09 December 2019
King's in the news - round-up of November 2019
Research from King’s College London and Guy’s, St Thomas’ and King’s College Hospitals makes headlines around the world. We’ve selected a few recent stories to share with you like Hillary Clinton’s recent conversation about the issues facing women leaders with Julia Gillard, former prime minister of Australia and Chair of the Global Institute for Women’s Leadership at King’s.
Hillary Clinton on women’s leadership
The Times, The Guardian and Daily Mail were amongst the news outlets carrying coverage of Hillary Clinton’s trip to King’s made headlines this month, after she spoke out about the fear and intimidation that women suffer when they run for office. The comments were made during a wide-ranging conversation with Julia Gillard, during which Clinton spoke passionately about the multitude of issues women are faced with in their professional, public and private lives.
‘If people are intimidated out of running for office in a democracy, because of hate-mongers on the left or on the right, motivated by whatever, that is the path of authoritarianism, that’s the path of fascism.’ - Hillary Clinton
Tackling loneliness can help prevent cognitive decline
Professor Mauricio Avendano Pabon, Professor of Public Policy & Global Health at King’s, and Dr Ludovico Carrino, Research Fellow at King’s, discuss how simple policy changes impacting loneliness could have a significant impact on cognitive decline in older age.
'We’re often told that the solution to cognitive decline lies in new medicines or therapies that can reduce symptoms, or by following a healthy lifestyle. But recent research by our team found that social and emotional well-being – meaning our feelings of being connected to family and the community, and our subjective experience of positive or negative emotions – may be just as important as therapy and lifestyle for maintaining good cognitive function in older age.'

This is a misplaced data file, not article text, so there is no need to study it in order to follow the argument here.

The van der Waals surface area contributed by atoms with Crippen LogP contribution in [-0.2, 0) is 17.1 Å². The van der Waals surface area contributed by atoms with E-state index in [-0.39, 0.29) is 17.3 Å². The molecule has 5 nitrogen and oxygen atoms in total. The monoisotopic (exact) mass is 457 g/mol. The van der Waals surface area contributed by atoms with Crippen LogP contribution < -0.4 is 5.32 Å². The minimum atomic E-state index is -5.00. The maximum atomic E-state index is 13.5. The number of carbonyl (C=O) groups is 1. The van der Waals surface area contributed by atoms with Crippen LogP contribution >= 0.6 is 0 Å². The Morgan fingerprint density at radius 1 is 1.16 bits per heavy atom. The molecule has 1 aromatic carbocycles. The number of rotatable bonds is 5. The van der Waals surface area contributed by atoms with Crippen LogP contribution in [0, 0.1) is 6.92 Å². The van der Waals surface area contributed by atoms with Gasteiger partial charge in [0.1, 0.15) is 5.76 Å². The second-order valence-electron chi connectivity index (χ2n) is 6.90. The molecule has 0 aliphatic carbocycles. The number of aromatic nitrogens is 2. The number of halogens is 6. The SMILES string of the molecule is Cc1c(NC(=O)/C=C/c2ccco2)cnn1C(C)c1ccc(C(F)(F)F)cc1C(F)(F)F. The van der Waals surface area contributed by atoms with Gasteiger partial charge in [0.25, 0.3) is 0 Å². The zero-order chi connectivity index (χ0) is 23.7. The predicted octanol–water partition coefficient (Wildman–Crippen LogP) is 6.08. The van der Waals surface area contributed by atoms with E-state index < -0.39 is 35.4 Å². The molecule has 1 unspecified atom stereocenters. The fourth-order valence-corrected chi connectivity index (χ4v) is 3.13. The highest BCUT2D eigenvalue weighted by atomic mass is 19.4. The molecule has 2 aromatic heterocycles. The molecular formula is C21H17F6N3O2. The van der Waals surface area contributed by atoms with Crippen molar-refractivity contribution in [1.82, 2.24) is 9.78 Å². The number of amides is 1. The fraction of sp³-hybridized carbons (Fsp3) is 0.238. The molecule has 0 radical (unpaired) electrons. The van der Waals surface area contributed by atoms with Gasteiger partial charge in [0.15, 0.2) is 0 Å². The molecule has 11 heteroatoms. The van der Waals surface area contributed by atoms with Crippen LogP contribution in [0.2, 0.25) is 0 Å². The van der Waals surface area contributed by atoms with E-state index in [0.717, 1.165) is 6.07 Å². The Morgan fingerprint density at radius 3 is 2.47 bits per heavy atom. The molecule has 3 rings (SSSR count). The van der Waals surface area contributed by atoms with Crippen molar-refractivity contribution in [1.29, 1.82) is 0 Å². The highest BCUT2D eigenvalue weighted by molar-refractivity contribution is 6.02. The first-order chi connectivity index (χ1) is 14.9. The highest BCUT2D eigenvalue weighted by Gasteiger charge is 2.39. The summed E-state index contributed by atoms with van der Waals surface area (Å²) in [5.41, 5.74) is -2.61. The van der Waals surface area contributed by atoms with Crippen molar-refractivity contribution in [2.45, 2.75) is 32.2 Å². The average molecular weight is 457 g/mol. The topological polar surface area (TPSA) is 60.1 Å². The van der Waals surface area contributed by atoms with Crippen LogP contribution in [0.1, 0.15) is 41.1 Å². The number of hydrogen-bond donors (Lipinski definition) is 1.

Read more on The Conversation
Science Gallery London takes on gender
Science Gallery London at King’s has announced that its spring exhibition will focus on gender. Bringing together artists, social scientists, biologists, neuroscientists and activists, ‘GENDERS Shaping and breaking the binary’ will be created in collaboration with local young people and draw on research from many academic fields at King’s.
Dr Michael Sanders, Reader in Public Policy at King’s, Elspeth Kirkman, Senior Visiting Fellow at King’s, and Alex Gyani, University of Melbourne, discuss their interventions into 15 jobcentres in the UK.
'In our research, we worked with more than 110,000 participants to take a different approach to finding work. This included tackling two major barriers to employment: low morale and the challenge of looking for a job effectively. […]
We found that people enrolled in our new approach were about 3% less likely to still be claiming unemployment benefits at 13 weeks – this is the period of time the Department for Work and Pensions uses to measure success. This effect may seem small, but for an intervention that’s practically free, it’s nothing to be sniffed at. We also found that Jobcentres that were performing least well before the study experienced the biggest benefits from the new approach.'
Read more in The Conversation
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